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Online App Encourages Abstinence in Alcohol Addiction

Pouring a drink

(Duc Quang Tran, Pixabay)

5 Nov. 2020. Results from a clinical trial show users of an online abstinence training app are less likely to relapse in alcohol consumption than sham training app users. Findings from the trial, conducted by researchers at Monash University in Melbourne, Australia, appear in yesterday’s issue of the journal JAMA Psychiatry (paid subscription required).

A team from Turning Point, an addiction rehabilitation clinic and research center affiliated with Monash, are developing an app called Swipe designed to train alcohol users to reduce their alcohol consumption. Swipe is based on a technique known as cognitive bias modification that aims to train individuals to ignore or avoid subconscious cognitive biases that promote harmful behaviors, in this case cues feeding impulses to drink. Cognitive bias modification often uses repetitive computerized exercises to train users to ignore or avoid the subconscious cues..

“A lot of the time, people wanting to quit or take a break from alcohol experience a form of internal conflict,” says Victoria Manning, head of research at Turning Point and first author of the paper in institute statement. “They know it’s important not to drink, but at the same time, they really want to have a drink.”

The Swipe app uses cognitive bias modification to reduce the user’s cognitive bias towards alcohol in favor of healthier behaviors. Once loaded on a smartphone, the users upload images of their favorite alcohol drinks or brands, as well as images of non-alcoholic alternatives, such as water or coffee, or healthy activities like exercise or hobbies. The app then requires users to physically push away with a screen swipe, repeated images representing their alcohol consumption, while keeping the non-alcohol or healthy alternatives.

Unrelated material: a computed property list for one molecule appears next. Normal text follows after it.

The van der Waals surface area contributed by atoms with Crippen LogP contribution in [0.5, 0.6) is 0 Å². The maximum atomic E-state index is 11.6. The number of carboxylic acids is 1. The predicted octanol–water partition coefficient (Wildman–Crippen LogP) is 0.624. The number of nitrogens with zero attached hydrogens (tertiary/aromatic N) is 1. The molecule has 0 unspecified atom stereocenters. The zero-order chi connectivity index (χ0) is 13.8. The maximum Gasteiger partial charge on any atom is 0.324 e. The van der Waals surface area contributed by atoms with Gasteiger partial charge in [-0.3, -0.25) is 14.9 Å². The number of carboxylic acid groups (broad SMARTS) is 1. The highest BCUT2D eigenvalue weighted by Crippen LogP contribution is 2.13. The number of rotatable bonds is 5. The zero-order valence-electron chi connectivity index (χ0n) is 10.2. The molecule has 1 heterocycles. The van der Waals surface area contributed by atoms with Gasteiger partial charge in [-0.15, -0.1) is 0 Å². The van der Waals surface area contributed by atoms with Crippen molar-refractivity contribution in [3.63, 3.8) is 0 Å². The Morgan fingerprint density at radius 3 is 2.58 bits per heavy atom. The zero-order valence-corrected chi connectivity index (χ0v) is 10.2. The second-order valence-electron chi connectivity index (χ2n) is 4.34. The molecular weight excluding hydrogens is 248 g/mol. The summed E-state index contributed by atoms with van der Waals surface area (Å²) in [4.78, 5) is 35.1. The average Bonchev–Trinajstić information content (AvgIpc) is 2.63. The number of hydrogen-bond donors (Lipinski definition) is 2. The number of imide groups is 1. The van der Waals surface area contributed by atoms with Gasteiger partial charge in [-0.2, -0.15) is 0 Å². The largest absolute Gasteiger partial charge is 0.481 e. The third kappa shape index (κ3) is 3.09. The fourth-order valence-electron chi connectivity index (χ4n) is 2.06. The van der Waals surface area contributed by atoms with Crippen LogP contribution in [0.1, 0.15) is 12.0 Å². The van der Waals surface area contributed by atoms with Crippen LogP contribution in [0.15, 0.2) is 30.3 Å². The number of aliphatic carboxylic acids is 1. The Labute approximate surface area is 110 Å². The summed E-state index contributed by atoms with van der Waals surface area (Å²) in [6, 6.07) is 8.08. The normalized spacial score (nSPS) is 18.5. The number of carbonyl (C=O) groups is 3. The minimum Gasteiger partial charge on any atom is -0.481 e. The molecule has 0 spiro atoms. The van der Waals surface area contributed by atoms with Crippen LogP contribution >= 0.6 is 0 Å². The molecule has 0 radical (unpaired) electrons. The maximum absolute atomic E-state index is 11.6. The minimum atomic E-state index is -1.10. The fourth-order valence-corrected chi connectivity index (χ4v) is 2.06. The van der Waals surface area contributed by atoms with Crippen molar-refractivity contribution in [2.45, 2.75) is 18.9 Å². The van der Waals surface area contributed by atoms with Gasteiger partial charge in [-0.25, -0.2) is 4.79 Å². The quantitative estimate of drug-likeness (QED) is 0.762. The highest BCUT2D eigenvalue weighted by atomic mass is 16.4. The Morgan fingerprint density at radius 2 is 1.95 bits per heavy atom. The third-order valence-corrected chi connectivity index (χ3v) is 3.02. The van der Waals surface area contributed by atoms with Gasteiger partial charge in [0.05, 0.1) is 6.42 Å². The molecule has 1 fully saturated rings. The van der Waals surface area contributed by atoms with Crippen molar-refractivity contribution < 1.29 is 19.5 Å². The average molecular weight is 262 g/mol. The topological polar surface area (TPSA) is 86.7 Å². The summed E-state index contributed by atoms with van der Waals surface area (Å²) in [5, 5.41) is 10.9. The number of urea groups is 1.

The clinical trial enrolled 300 adult participants at four in-patient alcohol treatment centers in Australia with moderate to severe alcohol use disorder. Trial participants completed a Swipe training session each day for four consecutive days, with participants randomly assigned to receive either a fully functioning program or a sham alternative. For the trial, participants used a video-game version of the app, with a joystick to move the images instead of the smartphone app.

The functioning Swipe program had 40 images of alcoholic beverages and brands, and 40 images of non-alcohol alternatives, presented at a ratio of 95 percent alcohol to 5 percent non-alcohol. The sham program presented the same images, but with a 50/50 split of alcohol to non-alcohol. Participants were then contacted by researchers two weeks after the training to ask about their alcohol use. The authors say the first two weeks following discharge is considered a high-risk period for relapse.

Results show more than half (54%) of participants using the functioning Swipe program remained alcohol free in the two weeks following the training, compared to 43 percent of the sham program users, an 11-point difference, large enough for statistical reliability. Among trial participants who completed all four training sessions and the follow-up session, the difference is 17 points.

Turning Point created the Swipe smartphone app as a tool to reduce day-to-day alcohol dependence, and is currently conducting a field study of the app’s feasibility, enrolling 500 people in Australia concerned about their alcohol consumption. Manning notes that “having low-cost, widely-available, evidence-based interventions available outside of traditional treatment settings will mean more people have access to anonymous and convenient, easy to use support tools when they most need them.”

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